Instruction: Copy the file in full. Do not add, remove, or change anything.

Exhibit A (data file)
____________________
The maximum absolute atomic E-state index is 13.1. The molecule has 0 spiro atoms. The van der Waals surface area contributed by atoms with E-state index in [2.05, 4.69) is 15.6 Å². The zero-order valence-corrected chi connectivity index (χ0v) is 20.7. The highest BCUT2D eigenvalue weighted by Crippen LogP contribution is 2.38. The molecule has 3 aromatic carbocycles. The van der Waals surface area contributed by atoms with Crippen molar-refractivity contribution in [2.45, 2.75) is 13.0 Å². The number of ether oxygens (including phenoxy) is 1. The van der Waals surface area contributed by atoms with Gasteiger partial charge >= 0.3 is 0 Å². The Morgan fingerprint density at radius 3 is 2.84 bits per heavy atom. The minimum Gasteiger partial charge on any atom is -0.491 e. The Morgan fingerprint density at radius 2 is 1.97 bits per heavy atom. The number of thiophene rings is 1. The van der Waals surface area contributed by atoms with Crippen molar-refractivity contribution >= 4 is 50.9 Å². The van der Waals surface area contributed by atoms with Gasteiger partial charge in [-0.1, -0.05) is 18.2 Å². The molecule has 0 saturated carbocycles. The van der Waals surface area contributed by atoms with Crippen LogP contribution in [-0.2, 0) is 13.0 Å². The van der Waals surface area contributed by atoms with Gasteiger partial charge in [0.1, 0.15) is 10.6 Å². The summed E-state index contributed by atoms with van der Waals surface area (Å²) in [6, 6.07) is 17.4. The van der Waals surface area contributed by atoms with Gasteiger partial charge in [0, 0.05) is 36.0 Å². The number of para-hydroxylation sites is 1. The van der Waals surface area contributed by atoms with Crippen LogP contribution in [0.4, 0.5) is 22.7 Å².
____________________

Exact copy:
The maximum absolute atomic E-state index is 13.1. The molecule has 0 spiro atoms. The van der Waals surface area contributed by atoms with E-state index in [2.05, 4.69) is 15.6 Å². The zero-order valence-corrected chi connectivity index (χ0v) is 20.7. The highest BCUT2D eigenvalue weighted by Crippen LogP contribution is 2.38. The molecule has 3 aromatic carbocycles. The van der Waals surface area contributed by atoms with Crippen molar-refractivity contribution in [2.45, 2.75) is 13.0 Å². The number of ether oxygens (including phenoxy) is 1. The van der Waals surface area contributed by atoms with Gasteiger partial charge >= 0.3 is 0 Å². The Morgan fingerprint density at radius 3 is 2.84 bits per heavy atom. The minimum Gasteiger partial charge on any atom is -0.491 e. The Morgan fingerprint density at radius 2 is 1.97 bits per heavy atom. The number of thiophene rings is 1. The van der Waals surface area contributed by atoms with Crippen molar-refractivity contribution >= 4 is 50.9 Å². The van der Waals surface area contributed by atoms with Gasteiger partial charge in [-0.1, -0.05) is 18.2 Å². The molecule has 0 saturated carbocycles. The van der Waals surface area contributed by atoms with Crippen LogP contribution in [-0.2, 0) is 13.0 Å². The van der Waals surface area contributed by atoms with Gasteiger partial charge in [0.1, 0.15) is 10.6 Å². The summed E-state index contributed by atoms with van der Waals surface area (Å²) in [6, 6.07) is 17.4. The van der Waals surface area contributed by atoms with Gasteiger partial charge in [0, 0.05) is 36.0 Å². The number of para-hydroxylation sites is 1. The van der Waals surface area contributed by atoms with Crippen LogP contribution in [0.4, 0.5) is 22.7 Å².